Continuing with the theme of craft beer, the tour concluded with a networking event at a local-favorite, Faction Brewing, where we enjoyed good company, good brews, and good eats.

Jun 21, 2017
Lifting Up Life Learning Academy


By: Lindsey Madison, SIMEON Commercial Properties

Each year CREW SF partners with a charitable organization to raise awareness and support them in the field of commercial real estate or women in general. CREW SF believes it is vital to partner with a local community organization to help raise awareness for issues that impact locals. This year, CREW SF partnered with Life Learning Academy (LLA) to support the non-profit’s initiative called LLA Build. LLA is a San Francisco Unified School District charter high school founded in 1998 by the non-profit Delancey Street Foundation. LLA’s mission is to maintain “a nonviolent community for students who have not been successful in traditional school settings” primarily for homeless youth. They are raising funds to build on-campus dorms for those same students and need to raise $2 million to break ground on their project.


Dr. Teri Delane presenting LLA to the Mariposa Hunters Point Yacht Club

CREW SF aims to increase visibility of the LLA Build initiative by introducing them to engineers, planners, contractors, construction managers and more who can help by providing in-kind donations or discounted services to LLA. Over the weekend of June 10th our very own board member and community affairs liaison Cary Ronan hosted LLA at the Mariposa Hunters Point Yacht Club (MHPYC). LLA’s founder Dr. Teri Delane gave a heart-warming and inspiring presentation to the club members detailing the inspiration behind the foundation of Life Learning Academy. The club was able to raise approximately $1200 that evening to support LLA and its efforts. To learn more about LLA and support their cause visit their website


To follow their progress, like LLA on Facebook: and be sure to use the hashtag #LLABuild

From Left to Right: Dr. Teri Delane, (MHPYC Commodore), CREW SF Board Member Cary Ronan, Community Affairs Champion for LLA, Lindsey Madison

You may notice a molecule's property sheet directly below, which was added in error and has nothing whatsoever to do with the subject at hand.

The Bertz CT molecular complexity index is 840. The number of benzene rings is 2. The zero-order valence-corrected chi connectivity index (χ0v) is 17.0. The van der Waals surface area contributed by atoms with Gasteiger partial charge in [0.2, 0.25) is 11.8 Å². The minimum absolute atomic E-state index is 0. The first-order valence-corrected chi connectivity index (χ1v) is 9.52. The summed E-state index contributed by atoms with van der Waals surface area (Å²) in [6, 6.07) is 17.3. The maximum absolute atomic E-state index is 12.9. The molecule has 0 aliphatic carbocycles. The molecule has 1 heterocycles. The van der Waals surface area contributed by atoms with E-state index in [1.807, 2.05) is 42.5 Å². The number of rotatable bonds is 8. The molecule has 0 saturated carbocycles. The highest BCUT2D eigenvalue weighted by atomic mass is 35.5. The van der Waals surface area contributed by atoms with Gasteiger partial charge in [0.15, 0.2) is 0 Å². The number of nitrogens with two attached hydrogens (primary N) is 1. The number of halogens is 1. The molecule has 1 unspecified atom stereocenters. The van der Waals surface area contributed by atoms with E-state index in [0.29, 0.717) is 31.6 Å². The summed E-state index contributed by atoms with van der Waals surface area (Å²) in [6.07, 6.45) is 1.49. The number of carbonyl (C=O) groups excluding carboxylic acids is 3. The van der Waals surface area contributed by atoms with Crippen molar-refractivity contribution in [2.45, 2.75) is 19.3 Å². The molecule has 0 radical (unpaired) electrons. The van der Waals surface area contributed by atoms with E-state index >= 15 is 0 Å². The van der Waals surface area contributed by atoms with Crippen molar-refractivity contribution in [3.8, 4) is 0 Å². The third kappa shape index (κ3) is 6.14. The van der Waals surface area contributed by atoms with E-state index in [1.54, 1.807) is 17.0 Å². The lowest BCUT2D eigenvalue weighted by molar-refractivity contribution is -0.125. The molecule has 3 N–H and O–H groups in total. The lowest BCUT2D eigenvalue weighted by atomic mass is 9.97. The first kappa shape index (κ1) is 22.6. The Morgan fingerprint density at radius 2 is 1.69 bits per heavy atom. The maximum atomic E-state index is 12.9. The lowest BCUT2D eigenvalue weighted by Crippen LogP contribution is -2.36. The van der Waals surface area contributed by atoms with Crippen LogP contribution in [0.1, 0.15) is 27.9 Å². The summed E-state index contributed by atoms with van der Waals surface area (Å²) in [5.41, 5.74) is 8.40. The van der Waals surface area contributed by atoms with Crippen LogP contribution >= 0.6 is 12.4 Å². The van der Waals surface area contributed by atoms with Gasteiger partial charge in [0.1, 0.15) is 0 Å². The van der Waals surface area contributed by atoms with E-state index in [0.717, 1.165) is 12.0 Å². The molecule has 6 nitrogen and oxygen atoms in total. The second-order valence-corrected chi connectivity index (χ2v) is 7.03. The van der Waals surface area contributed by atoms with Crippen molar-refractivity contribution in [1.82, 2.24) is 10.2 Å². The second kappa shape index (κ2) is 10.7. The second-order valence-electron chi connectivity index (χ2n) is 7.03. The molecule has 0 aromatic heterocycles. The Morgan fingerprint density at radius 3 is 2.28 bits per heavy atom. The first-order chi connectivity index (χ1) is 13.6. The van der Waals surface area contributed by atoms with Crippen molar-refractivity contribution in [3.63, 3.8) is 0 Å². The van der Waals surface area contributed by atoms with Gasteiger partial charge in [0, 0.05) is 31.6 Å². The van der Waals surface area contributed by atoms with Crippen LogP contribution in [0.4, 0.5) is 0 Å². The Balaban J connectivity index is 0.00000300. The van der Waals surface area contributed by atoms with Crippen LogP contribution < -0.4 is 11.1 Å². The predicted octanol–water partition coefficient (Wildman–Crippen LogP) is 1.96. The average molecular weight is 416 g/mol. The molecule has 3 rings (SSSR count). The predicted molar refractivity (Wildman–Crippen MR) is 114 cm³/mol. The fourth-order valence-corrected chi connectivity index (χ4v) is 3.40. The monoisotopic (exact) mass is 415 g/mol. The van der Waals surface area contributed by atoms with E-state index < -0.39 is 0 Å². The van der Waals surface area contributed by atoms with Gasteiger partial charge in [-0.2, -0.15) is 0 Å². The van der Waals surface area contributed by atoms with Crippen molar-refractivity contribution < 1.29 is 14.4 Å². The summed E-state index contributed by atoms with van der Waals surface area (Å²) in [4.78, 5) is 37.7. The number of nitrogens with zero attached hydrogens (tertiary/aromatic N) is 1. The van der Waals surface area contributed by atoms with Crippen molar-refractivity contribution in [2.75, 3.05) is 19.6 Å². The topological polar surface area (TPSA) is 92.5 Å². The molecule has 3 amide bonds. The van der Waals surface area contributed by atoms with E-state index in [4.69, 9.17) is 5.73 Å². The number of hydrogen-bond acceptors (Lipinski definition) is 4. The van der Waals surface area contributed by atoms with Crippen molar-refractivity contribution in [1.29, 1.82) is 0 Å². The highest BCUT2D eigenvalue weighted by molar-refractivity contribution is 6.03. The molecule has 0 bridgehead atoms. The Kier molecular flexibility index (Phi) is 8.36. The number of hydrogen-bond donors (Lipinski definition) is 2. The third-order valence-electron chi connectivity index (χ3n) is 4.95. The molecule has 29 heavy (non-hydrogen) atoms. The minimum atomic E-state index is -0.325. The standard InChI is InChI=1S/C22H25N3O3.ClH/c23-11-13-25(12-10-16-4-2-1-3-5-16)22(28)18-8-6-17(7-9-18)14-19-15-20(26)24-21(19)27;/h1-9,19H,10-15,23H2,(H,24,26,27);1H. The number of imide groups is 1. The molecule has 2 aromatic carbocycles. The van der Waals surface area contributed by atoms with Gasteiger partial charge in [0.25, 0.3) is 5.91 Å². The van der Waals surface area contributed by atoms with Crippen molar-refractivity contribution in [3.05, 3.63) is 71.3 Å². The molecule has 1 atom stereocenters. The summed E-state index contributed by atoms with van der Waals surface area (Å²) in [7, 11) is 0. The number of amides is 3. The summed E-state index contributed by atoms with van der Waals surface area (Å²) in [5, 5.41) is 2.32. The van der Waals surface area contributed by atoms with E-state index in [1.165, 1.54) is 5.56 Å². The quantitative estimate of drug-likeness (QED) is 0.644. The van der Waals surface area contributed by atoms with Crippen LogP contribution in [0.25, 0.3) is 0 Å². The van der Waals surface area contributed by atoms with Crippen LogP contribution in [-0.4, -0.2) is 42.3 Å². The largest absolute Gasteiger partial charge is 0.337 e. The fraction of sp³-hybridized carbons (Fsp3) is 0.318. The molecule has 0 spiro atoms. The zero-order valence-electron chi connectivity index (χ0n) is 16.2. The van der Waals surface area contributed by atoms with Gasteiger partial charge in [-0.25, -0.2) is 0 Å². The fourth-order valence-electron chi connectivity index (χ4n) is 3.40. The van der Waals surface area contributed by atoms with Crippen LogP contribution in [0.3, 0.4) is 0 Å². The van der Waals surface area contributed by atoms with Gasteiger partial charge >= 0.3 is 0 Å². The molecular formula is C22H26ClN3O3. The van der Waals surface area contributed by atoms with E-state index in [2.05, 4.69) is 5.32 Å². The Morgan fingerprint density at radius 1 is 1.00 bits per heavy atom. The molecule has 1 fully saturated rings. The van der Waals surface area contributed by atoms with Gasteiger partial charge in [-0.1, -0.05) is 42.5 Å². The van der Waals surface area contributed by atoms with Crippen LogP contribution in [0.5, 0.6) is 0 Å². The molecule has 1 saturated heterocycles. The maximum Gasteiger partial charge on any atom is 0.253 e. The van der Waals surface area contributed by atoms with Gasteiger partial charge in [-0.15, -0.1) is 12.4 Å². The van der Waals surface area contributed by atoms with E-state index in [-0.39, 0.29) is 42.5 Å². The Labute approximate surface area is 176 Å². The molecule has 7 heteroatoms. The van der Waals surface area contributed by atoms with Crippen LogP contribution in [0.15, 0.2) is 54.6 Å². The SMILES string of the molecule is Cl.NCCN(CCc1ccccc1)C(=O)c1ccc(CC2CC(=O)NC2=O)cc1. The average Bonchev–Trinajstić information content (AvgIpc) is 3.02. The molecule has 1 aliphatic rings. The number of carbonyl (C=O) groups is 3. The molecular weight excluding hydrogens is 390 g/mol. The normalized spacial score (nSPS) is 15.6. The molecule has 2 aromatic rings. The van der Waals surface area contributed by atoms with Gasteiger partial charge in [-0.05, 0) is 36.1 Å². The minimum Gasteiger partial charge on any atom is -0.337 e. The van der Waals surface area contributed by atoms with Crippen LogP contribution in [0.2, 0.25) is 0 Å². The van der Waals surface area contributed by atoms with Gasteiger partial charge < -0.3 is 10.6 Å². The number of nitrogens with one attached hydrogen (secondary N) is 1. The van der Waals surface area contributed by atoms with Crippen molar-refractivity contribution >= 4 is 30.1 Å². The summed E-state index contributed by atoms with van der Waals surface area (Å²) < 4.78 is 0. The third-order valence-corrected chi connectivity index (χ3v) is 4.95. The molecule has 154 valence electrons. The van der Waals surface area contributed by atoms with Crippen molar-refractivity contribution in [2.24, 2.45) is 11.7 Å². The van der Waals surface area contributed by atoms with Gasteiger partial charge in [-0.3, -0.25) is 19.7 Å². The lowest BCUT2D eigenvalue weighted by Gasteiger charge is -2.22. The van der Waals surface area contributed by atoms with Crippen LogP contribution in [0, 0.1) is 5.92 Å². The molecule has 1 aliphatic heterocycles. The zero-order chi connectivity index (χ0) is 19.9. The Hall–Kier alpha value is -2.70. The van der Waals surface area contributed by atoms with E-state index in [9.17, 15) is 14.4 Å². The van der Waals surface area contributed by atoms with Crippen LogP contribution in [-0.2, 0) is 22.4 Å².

Jun 14, 2017
SFMOMA Architecture Tour and Networking Evening: A sold out event with a big excitement


By: Christiana Kyrillou, Wood Bagot


Following the SF MOMA Process Luncheon, CREW SF presented to both members and non-members an evening of architecture, art and networking at the SFMOMA. The group joined a festive and fervent social time at Thirsty Bear Salon enjoying drinks and tapas while mingling and networking.


After the Networking portion of the evening, we all ventured across the street to the new SFMOMA and joining our two guides, Jean and Youssef, for a guided one-hour architecture tour. We met by the impressive steps of the Richard Serra Sculpture and split into two groups. The guides took us through the Snøhetta-designed expansion of the new SFMOMA building and renovated Mario Botta wing. We received a curated understanding of the process from inspiration to construction, as well as the challenges faced in designing what is now the largest museum dedicated to modern and contemporary art in the United States.


The groups explored the progression of the SFMOMA through its expanded gallery spaces, outdoor terraces, and environmentally conscious design. Highlights of this tour included the Helen and Charles Schwab Hall on Floor 2, the living wall on Floor 3, and unique views of San Francisco from the multiple terraces. At the end of the guided tour, those interested joined in the viewing of the special exhibition of Matisse/Diebenkorn.


Everyone left the event feeling inspired, captivated and enthralled!


May 10, 2017
Transbay Transit Center Tour


By Kena David, BCCI Construction Company


The CREW SF Rising Leaders organized an exclusive tour of the coveted Transbay Transit Center project for CREW SF members. We began the tour with an informative video presentation bringing us back in time to the Transbay Terminal of the past with its connecting trains running across the bay bridge and all the way to Sacramento. In the height of rail travel, about 26 million people used the Transbay Terminal each year. With the rise of the automobile, this changed the Transbay Terminal to a bus only terminal. The growth of the Bay Area could no longer be supported by this bus-only terminal. Along with the current real estate trends for a community-development approach, the Transbay Transit Center project is not just a transit center, but also new commercial high rises, residential units, retail areas, and parks.


To truly understand the magnitude of the project, totaling over 1 million gross square feet, Monique Hawn (Turner Construction) led us to the construction site. Starting on the street level, which will be the retail area and main information center, we could start to understand the vastness of the project which spans 4 city blocks. We toured through the open air bus terminal, throughout the rooftop park, and down to the future rail connection for Caltrain and the high speed rail to Los Angeles. Monique’s tour guiding shed light on how every side of the real estate industry is involved in a project of this magnitude, which is nice for our diverse CREW SF crowd of lawyers, contractors, engineers, construction managers, architects, and sustainability professionals to name a few.